Each year, for six years now, IdeaWorks has published a study (.pdf) on which airlines offer the best award availability. And each year it is so fatally flawed as to give consumers almost the worst advice possible.
Roughly speaking this year’s piece finds that:
- Overall airline award availability is getting better .
- Low cost carriers are better for flyers looking for award seats than legacy airlines
But the way it reaches these conclusions is by assuming away virtually everything we know about how these programs actually work.
Nowhere in the study do they account for the value or quality of what the low cost carriers like Southwest Airlines are getting you for your miles. They simply test whether seats are available, and for revenue-based programs they always are.
And while airlines like Singapore do have excellent award availability for members of their own Krisflyer program, there’s no comparison of award chart pricing and no comparison of out of pocket cash costs — like many Asian and European airlines they add fuel surcharges onto award tickets that add several hundred dollars to cost. Just because a seat is available more often doesn’t mean it’s a better value.
More fundamentally, though — and I wrote about how backward this study is last year and in 2013 and in 2012, too (and 2011) — they don’t seem to make their flawed study materially better, perhaps because it gets reported uncritically as-is. I believe it’s important to document the flaws each year when the study comes out precisely because its conclusions do get repeated, and therefore its erroneous claims need to be countered. (Scott McCartney, for instance — who should know better — gives it Wall Street Journal play each year.)
The results are dead wrong, because the methodology is dead wrong. In fact, consumers will be worse off if they pay any attention to it.
Here’s how they go about their study:
Booking queries for a party of two travelers were made at frequent flier program websites during March 2015. Some airlines require a Saturday night stay for reward travel; all of the queries used date pairings that included a Saturday night stay. While the city pairs varied for each frequent flier program, the travel dates did not. 280 specific dates were selected for survey queries and only reward seat availability for travel on the date specified was recorded; any departure time was acceptable. Furthermore, reward travel had to be available on the outbound and return dates queried. Overly circuitous routings with long elapsed travel times and layovers longer than 4 hours were not accepted.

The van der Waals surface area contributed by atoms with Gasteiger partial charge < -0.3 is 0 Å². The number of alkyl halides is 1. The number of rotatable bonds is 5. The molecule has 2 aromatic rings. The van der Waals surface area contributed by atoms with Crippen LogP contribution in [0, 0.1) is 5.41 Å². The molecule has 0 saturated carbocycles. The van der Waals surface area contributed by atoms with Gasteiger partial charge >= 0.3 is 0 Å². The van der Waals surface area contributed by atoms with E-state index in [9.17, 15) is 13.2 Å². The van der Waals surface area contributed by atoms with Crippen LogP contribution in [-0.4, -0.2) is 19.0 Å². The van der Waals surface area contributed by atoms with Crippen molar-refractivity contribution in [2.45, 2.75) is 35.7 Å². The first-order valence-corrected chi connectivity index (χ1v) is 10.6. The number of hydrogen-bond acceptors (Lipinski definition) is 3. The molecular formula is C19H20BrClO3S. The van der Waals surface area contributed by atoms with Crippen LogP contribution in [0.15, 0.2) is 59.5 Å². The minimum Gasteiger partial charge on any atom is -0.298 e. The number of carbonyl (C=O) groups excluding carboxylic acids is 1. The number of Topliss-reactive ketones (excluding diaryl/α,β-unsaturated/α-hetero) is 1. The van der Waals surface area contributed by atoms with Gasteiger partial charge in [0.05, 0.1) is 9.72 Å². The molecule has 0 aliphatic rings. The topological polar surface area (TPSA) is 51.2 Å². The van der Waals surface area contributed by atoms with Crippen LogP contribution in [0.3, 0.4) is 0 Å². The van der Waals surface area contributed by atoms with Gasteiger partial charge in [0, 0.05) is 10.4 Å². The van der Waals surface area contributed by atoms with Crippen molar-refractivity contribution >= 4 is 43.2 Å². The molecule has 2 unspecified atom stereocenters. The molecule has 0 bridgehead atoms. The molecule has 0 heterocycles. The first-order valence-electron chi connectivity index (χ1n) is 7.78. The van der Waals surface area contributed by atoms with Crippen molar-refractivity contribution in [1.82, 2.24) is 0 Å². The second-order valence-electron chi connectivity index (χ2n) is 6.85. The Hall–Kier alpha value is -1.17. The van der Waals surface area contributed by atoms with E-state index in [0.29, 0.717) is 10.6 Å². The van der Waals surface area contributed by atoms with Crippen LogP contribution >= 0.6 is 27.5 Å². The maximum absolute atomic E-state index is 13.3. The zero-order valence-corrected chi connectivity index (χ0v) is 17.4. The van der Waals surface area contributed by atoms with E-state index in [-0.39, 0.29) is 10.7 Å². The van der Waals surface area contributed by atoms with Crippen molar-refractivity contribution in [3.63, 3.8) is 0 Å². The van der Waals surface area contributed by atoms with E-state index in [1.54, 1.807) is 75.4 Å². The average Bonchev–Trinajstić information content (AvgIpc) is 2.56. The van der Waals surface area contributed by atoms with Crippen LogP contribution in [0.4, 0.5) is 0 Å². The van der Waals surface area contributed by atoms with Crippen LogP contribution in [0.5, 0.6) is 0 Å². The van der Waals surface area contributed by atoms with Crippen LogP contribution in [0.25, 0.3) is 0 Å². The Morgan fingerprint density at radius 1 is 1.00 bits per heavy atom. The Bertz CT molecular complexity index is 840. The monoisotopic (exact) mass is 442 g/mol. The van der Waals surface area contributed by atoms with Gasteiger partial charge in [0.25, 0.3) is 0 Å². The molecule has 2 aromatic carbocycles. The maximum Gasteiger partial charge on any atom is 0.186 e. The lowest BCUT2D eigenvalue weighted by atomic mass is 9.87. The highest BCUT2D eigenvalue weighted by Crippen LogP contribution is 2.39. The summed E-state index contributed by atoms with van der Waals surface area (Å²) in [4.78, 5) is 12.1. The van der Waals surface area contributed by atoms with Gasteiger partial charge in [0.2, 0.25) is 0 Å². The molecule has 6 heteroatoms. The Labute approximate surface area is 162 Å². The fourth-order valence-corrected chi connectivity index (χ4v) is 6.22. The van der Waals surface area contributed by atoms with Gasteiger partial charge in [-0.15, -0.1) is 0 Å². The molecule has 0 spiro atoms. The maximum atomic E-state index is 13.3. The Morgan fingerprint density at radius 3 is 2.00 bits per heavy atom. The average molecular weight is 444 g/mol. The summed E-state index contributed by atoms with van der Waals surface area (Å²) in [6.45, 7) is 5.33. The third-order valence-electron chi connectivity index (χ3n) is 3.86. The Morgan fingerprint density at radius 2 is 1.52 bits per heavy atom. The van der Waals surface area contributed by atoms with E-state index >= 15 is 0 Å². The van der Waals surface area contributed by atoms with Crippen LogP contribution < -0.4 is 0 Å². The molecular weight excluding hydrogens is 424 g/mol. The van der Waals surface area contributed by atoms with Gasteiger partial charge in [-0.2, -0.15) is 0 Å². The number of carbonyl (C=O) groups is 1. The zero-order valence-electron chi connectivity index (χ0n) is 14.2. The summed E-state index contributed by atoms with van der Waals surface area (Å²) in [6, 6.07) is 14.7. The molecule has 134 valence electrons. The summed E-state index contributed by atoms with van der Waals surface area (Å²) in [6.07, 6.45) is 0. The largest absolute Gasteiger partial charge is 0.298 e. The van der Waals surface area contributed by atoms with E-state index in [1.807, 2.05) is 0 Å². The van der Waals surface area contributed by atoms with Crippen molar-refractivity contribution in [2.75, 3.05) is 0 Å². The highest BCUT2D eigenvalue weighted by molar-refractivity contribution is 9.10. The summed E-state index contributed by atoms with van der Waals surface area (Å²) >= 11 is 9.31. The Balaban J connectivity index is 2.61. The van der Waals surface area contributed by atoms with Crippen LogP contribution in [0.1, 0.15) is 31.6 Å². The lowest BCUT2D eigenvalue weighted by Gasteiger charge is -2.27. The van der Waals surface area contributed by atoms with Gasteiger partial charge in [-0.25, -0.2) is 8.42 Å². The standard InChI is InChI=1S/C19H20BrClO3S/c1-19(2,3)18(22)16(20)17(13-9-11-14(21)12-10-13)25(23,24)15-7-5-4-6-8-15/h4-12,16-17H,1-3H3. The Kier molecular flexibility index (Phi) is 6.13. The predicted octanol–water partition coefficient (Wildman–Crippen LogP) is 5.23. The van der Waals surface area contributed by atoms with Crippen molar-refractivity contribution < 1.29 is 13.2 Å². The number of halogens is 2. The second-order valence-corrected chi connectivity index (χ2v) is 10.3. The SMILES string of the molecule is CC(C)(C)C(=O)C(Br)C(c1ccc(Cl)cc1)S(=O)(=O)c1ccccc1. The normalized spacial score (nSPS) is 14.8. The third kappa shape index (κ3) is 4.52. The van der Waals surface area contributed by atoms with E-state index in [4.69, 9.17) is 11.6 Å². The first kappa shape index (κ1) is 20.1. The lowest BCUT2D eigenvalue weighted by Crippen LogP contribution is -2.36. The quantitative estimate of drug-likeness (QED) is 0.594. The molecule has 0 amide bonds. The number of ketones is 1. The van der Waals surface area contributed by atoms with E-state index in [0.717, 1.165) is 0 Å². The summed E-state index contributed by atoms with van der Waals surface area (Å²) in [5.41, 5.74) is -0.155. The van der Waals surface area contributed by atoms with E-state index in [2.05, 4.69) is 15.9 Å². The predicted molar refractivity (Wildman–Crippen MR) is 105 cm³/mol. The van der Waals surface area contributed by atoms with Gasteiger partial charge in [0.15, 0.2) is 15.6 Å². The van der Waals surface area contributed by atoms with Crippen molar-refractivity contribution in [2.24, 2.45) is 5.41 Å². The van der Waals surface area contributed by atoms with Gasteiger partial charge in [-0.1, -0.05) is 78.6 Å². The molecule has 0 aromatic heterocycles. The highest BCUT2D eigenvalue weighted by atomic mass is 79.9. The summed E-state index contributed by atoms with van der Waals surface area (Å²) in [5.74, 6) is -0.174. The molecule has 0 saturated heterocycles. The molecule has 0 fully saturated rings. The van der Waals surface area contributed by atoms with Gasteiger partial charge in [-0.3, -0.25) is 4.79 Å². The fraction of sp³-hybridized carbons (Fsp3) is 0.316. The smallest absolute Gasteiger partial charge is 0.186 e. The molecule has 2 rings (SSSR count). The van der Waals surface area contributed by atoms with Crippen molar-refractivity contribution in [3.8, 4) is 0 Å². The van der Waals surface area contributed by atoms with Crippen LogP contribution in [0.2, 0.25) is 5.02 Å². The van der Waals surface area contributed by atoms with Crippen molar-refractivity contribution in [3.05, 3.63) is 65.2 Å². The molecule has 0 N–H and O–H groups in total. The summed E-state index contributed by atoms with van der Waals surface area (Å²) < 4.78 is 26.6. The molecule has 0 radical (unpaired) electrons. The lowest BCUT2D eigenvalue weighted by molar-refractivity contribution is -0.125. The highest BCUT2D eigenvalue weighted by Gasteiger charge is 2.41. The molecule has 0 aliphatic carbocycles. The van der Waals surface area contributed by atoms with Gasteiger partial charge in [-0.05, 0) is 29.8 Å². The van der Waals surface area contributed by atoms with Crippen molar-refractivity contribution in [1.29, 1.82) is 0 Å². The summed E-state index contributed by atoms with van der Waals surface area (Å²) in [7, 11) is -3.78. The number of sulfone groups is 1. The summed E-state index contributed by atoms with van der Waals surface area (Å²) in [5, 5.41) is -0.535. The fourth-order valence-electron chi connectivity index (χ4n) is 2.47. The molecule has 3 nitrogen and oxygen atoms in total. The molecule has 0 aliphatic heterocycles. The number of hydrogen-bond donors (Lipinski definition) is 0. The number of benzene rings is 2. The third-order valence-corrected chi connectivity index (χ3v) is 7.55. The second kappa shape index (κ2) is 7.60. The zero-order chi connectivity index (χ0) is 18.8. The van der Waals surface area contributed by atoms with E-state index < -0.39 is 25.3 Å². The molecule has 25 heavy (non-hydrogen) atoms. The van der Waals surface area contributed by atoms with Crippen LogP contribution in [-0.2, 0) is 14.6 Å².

Survey results reflect the availability of saver-style rewards (capacity controlled seats) with two exceptions. For Southwest, Anytime or Wanna Get Away rewards priced up to 25,000 points (roundtrip) qualified as reward travel. For JetBlue, rewards priced at 25,000 points (roundtrip) qualified as reward travel.
The top 10 routes (based upon total seats offered for sale during a 12-month period) longer than 2,500 miles and the top 10 medium-haul routes (251 to 2,500 miles) were selected for each airline. Due to a lack of long-haul routes, the top 20 overall routes were queried for these airlines: Air Asia, GOL, JetBlue, Southwest, and Virgin Australia. Ten top Europe – Palma de Mallorca city pairs (out of 20 total) were substituted for airberlin to reflect the carrier’s major Mediterranean
emphasis on holiday flights. The selection of Avianca’s 251-2,500 mile routes was changed this year to include markets under 250 miles. .
The base methodology is highly flawed. And monkeying with methodology for specific carriers, and finding those carriers do well, is problematic.
- They searched airline websites only. Even where partners have access to the exact same award inventory, their results will vary markedly. This isn’t a study of award availability, it’s a study of website redemption functionality. That’s potentially useful, but it’s different than what its authors claim that it is.
- They’re searching different routes for each airline but over the same dates, which ignores the effects of high and low seasons. Since they’re looking at fixed months and days prior to departure for each airline’s most popular routes, airlines whose routes fall into high season during that date range are disadvantaged.
- They’re making subjective judgments about ‘overly circuitous routes’ but not about departure time, consistently offering 6am flights or redeyes counts just as much as offering times many consumers would find more desirable.
- They’re substituting routes. airberlin wins top honors in the study but they’ve chosen to cherry pick routes to compare instead of using the same methodology as applied to other airlines. They claim it’s necessary because of the carrier’s strategy, but if that were true those flights would break into the top 10 like with every other airline they survey. Low cost carriers with fewer long haul routes get to count award availability on more short haul routes instead, and unsurprisingly low cost carriers fare well.